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This article in JEQ

  1. Vol. 27 No. 2, p. 432-438
    Received: Apr 29, 1997

    * Corresponding author(s): jgan@ussl.ars.usda.gov
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Effect of Application Methods on 1,3-Dichloropropene Volatilization from Soil under Controlled Conditions

  1. J. Gan *,
  2. S. R. Yates,
  3. D. Wang and
  4. F. F. Ernst
  1. USDA-ARS Soil Physics and Pesticides Research Unit, U.S. Salinity Laboratory, 450 Big Springs Rd., Riverside, CA 92507.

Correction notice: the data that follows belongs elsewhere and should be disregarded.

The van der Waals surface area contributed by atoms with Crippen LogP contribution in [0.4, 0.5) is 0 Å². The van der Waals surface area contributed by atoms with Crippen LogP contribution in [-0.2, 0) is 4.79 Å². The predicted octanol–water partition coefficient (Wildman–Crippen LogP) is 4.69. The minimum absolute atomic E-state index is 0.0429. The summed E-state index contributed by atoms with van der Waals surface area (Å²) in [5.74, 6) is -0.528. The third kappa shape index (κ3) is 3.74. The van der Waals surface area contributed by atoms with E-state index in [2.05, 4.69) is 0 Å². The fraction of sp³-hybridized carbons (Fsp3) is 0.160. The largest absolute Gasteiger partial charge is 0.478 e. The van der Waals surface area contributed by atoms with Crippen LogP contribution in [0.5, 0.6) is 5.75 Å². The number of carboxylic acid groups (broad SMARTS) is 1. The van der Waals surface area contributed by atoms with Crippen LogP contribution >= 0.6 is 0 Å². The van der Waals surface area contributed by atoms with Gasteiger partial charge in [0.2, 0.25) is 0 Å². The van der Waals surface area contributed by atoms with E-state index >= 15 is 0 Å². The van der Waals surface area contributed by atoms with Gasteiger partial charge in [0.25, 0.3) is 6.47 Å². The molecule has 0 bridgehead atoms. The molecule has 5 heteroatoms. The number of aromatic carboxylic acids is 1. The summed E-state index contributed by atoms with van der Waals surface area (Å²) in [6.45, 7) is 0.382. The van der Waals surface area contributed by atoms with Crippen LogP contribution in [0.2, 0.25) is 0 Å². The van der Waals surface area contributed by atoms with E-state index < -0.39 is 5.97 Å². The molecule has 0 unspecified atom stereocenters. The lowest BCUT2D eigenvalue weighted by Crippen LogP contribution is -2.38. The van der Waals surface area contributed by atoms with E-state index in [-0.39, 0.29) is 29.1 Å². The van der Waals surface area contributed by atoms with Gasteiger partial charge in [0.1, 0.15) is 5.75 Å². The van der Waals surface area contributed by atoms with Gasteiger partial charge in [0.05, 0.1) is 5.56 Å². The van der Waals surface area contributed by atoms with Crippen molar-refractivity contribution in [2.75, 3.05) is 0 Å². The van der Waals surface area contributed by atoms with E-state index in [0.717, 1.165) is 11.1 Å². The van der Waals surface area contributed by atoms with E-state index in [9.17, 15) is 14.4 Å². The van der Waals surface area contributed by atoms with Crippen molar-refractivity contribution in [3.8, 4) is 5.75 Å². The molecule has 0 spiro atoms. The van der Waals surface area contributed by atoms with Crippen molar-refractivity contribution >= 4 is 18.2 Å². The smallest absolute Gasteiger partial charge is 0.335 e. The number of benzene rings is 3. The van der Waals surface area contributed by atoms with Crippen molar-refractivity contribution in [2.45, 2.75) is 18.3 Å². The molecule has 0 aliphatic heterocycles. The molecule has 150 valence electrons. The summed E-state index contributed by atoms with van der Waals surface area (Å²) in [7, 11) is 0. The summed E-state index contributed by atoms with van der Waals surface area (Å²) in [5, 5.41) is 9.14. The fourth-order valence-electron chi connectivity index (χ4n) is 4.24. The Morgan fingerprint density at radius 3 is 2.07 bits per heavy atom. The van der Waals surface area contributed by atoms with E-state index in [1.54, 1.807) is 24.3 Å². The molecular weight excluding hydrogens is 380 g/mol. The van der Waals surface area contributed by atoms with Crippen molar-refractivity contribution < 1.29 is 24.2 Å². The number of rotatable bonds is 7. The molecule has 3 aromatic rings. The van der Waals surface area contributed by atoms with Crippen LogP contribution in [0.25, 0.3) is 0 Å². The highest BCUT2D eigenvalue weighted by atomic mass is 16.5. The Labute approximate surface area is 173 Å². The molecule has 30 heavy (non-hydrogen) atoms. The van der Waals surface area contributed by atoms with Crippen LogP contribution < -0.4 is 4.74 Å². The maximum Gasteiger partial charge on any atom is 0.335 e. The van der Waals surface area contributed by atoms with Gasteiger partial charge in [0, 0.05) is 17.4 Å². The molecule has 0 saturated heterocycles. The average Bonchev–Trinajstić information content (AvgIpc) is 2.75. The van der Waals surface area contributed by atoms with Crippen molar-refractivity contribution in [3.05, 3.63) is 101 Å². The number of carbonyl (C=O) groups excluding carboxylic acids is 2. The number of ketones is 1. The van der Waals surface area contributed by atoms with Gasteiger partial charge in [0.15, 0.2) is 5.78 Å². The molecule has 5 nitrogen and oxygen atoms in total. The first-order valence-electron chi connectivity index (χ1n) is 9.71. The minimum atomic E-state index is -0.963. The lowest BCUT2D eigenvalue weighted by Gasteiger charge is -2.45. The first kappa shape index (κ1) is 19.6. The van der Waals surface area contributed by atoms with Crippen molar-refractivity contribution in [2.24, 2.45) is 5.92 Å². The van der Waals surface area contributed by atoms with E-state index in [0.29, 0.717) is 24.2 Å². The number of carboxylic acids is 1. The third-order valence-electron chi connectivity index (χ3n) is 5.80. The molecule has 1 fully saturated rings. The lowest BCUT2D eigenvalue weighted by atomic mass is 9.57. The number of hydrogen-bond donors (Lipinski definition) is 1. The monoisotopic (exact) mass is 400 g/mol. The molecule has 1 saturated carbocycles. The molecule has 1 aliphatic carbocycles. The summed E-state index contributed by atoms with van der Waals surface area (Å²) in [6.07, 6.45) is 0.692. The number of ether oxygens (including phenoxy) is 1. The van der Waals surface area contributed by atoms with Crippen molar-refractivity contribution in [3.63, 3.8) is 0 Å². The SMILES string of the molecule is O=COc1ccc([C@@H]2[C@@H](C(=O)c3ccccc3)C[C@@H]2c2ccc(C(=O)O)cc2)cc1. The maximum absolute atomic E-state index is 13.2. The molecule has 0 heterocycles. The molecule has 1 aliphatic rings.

Emissions of fumigants can be an important source of air pollution at soil fumigation sites, and the high emission rates result partly from the use of application methods that are high in volatilization potential. In this study, we compared volatilization of fumigant 1,3-dichloropropene (1,3-D) fr.om a sandy loam in 60-cm packed columns after applied by different methods. The most volatilization was found with injection into uncovered soil at a shallow depth (e.g., 56% loss for the 20-cm injection) and application via surface drip irrigation (>90%). Volatilization fluxes and cumulative losses, however, rapidly decreased as the injection depth was increased, and the total loss was only 27% for the 40-cm injection. The commonly used polyethylene plastic was ineffective in reducing the volatilization because of its high permeability to 1,3-D. Water application after the 20-cm injection resulted in substantially reduced volatilization, but the least loss (22%) was obtained when an emulsifiable formulation of 1,3-D, Telone SL, was drip-applied to the subsurface at 20 cm. Our results indicate that variables most influencing 1,3-D volatilization are injection depth and water management. By optimizing these variables, application methods with low emission potential can be developed.

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